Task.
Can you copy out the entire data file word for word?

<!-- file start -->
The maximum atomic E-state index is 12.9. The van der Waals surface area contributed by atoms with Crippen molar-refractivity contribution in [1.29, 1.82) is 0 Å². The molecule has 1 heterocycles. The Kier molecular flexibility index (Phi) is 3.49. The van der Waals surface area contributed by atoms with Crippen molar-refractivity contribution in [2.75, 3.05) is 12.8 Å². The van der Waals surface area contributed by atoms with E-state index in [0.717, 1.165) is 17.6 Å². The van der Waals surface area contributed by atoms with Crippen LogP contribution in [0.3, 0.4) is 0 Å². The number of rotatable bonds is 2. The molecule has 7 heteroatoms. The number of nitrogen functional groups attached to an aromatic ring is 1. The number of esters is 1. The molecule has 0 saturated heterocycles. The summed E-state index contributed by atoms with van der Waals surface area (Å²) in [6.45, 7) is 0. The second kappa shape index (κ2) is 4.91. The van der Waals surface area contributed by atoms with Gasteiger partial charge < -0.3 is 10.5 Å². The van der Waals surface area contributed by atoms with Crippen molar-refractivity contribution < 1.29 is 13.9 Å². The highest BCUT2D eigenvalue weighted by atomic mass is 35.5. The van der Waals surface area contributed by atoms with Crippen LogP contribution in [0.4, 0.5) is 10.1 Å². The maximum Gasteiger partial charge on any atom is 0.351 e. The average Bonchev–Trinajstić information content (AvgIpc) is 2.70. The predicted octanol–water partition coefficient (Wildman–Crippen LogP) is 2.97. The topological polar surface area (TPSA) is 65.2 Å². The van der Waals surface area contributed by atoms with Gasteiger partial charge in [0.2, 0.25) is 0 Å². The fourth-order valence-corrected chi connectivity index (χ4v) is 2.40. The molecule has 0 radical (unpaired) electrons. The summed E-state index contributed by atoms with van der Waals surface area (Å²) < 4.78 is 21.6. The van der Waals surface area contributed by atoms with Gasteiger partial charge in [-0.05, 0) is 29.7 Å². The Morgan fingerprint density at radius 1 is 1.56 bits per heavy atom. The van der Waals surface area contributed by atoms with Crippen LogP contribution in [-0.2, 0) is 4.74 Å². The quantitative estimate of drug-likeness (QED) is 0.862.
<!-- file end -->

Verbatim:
The maximum atomic E-state index is 12.9. The van der Waals surface area contributed by atoms with Crippen molar-refractivity contribution in [1.29, 1.82) is 0 Å². The molecule has 1 heterocycles. The Kier molecular flexibility index (Phi) is 3.49. The van der Waals surface area contributed by atoms with Crippen molar-refractivity contribution in [2.75, 3.05) is 12.8 Å². The van der Waals surface area contributed by atoms with E-state index in [0.717, 1.165) is 17.6 Å². The van der Waals surface area contributed by atoms with Crippen LogP contribution in [0.3, 0.4) is 0 Å². The number of rotatable bonds is 2. The molecule has 7 heteroatoms. The number of nitrogen functional groups attached to an aromatic ring is 1. The number of esters is 1. The molecule has 0 saturated heterocycles. The summed E-state index contributed by atoms with van der Waals surface area (Å²) in [6.45, 7) is 0. The second kappa shape index (κ2) is 4.91. The van der Waals surface area contributed by atoms with Gasteiger partial charge < -0.3 is 10.5 Å². The van der Waals surface area contributed by atoms with Crippen molar-refractivity contribution < 1.29 is 13.9 Å². The highest BCUT2D eigenvalue weighted by atomic mass is 35.5. The van der Waals surface area contributed by atoms with Crippen LogP contribution in [0.4, 0.5) is 10.1 Å². The maximum Gasteiger partial charge on any atom is 0.351 e. The average Bonchev–Trinajstić information content (AvgIpc) is 2.70. The predicted octanol–water partition coefficient (Wildman–Crippen LogP) is 2.97. The topological polar surface area (TPSA) is 65.2 Å². The van der Waals surface area contributed by atoms with Gasteiger partial charge in [0.2, 0.25) is 0 Å². The fourth-order valence-corrected chi connectivity index (χ4v) is 2.40. The molecule has 0 radical (unpaired) electrons. The summed E-state index contributed by atoms with van der Waals surface area (Å²) < 4.78 is 21.6. The van der Waals surface area contributed by atoms with Gasteiger partial charge in [-0.05, 0) is 29.7 Å². The Morgan fingerprint density at radius 1 is 1.56 bits per heavy atom. The van der Waals surface area contributed by atoms with Crippen LogP contribution in [-0.2, 0) is 4.74 Å². The quantitative estimate of drug-likeness (QED) is 0.862.